This week in theater: 'Pride and Prejudice' continues at Guthrie


The Guthrie's staging of the Jane Austen classic "Pride and Prejudice" continues with preview performances Tuesday through Thursday before its official premiere Friday in Minneapolis.

The production marks the homecoming of Apple Valley native Vincent Kartheiser, who returns home to the Guthrie stage nearly 27 years after his debut at the famed theater as Tiny Tim in "A Christmas Carol." Kartheiser also played small roles in the Guthrie’s 1990 productions of “Henry V” and “Henry IV,” and also is an alum of the Children’s Theatre Company in Minneapolis.

In an interview Sunday with the Star Tribune, the "Mad Men" star suggests he'll bring a bit of mischief to his starring role of Mr. Darcy.

"You can’t do justice to Jane Austen without bringing a lot of humor," Kartheiser tells the paper.

Playing Elizabeth Bennet in "Pride and Prejudice" is Ashley Rose Montondo, a 2011 graduate of the University of Minnesota/Guthrie Theater BFA Actor Training Program. The role marks her first major role on the world stage.

The show runs through Aug. 31. Local reviews of "Pride and Prejudice" are forthcoming.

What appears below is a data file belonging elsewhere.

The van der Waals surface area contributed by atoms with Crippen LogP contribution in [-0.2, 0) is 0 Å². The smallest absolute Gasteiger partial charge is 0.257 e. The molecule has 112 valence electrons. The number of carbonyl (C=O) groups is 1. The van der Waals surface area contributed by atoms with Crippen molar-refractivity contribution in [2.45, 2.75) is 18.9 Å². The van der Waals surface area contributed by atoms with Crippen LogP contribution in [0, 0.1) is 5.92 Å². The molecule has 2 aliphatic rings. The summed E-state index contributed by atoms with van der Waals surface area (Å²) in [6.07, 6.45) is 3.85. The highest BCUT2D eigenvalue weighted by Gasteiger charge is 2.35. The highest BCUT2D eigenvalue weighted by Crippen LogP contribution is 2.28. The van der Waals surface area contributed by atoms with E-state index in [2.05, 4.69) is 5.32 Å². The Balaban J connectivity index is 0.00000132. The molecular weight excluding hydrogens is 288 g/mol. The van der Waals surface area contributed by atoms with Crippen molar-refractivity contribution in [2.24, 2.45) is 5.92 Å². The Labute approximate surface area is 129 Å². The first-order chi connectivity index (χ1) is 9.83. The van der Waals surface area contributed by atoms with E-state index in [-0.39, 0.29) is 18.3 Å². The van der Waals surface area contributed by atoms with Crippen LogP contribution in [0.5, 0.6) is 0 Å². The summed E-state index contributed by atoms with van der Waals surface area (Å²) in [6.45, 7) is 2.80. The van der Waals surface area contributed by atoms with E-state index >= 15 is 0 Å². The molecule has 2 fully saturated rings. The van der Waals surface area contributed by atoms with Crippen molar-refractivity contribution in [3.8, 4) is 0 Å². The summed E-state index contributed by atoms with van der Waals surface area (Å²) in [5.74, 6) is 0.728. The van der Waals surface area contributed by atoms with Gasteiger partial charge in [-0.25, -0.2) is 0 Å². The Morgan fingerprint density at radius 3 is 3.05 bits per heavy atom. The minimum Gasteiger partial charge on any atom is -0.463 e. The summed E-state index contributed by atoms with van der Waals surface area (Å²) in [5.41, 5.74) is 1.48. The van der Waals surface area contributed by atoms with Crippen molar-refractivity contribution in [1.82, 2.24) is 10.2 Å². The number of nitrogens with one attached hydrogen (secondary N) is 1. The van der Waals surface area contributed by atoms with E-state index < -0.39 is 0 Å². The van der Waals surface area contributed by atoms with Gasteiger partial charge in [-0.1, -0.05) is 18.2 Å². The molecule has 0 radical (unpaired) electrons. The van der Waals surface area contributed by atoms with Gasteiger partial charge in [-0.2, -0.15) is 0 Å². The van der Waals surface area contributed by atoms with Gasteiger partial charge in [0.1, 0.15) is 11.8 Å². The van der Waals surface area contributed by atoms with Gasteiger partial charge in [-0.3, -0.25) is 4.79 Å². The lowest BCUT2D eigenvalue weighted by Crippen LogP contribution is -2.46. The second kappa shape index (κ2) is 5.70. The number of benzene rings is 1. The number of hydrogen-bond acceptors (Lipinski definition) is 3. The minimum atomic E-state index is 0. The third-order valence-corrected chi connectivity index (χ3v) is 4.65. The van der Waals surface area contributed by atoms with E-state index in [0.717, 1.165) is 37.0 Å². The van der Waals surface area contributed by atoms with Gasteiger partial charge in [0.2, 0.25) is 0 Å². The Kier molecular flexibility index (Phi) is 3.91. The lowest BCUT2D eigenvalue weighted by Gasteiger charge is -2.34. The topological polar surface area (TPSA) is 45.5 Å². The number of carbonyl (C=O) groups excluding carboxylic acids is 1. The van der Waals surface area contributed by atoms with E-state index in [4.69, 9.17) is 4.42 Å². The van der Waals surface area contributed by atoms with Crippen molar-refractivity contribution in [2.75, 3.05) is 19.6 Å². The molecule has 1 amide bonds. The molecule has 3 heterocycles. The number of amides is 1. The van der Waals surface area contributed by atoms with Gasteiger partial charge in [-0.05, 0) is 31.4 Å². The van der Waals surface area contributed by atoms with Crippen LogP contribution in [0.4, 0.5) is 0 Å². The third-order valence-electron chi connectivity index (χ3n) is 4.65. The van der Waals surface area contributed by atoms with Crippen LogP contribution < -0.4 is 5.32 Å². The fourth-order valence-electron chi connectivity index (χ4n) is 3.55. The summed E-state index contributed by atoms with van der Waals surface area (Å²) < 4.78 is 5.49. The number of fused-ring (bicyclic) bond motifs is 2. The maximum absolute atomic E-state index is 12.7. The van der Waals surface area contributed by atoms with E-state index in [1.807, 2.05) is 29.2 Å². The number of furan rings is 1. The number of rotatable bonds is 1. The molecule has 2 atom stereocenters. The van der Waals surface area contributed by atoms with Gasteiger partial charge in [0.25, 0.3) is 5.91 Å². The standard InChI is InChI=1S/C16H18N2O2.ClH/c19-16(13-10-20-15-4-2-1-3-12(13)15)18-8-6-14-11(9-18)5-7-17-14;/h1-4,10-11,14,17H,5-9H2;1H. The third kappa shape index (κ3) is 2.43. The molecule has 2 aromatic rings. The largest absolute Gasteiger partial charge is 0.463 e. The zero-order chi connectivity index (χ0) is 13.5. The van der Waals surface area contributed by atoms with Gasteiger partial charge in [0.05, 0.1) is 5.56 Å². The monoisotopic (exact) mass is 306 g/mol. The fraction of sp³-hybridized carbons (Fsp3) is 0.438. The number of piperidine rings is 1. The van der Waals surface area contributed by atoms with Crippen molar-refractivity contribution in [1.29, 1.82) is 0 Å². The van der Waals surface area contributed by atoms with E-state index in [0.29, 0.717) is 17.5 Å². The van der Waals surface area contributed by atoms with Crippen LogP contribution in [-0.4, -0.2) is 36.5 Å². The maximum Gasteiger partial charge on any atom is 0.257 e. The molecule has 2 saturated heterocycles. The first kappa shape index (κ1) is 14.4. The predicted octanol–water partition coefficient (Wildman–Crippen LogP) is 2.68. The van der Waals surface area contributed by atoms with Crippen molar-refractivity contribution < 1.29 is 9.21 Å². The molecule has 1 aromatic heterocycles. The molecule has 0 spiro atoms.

Also continuing its run this week is the Children’s Theater Company production of “If You Give a Mouse a Cookie,” a stage adaptation of Laura Joffe Numeroff’s best-selling children’s book.

Pioneer Press contributing critic Renee Valois writes, “Director Peter C. Brosius keeps the pace mostly manic, as befits a show aimed at very young children ... There’s no time for anyone to get bored.”

“If You Give a Mouse a Cookie” plays through July 21.

Also continuing this week is the Guthrie Theater’s latest production, “Clybourne Park” at the venue’s McGuire Proscenium stage in Minneapolis.

“Clybourne Park” — which in 2012 earned playwright Bruce Norris a Pulitzer Prize and Tony Award for Best Play — is a satiric comedy that deals with race and class in response to Lorraine Hansberry’s “A Raisin in the Sun.”

Chris Hewitt of the Pioneer Press likens “Clybourne Park” to an orchestra performance, saying it it’s “a work of art where the ‘conductor,’ director Lisa Peterson, and the players are so united in their efforts that we hardly notice the dozens of talents who contributed to the production.”

The play runs through Aug. 4.

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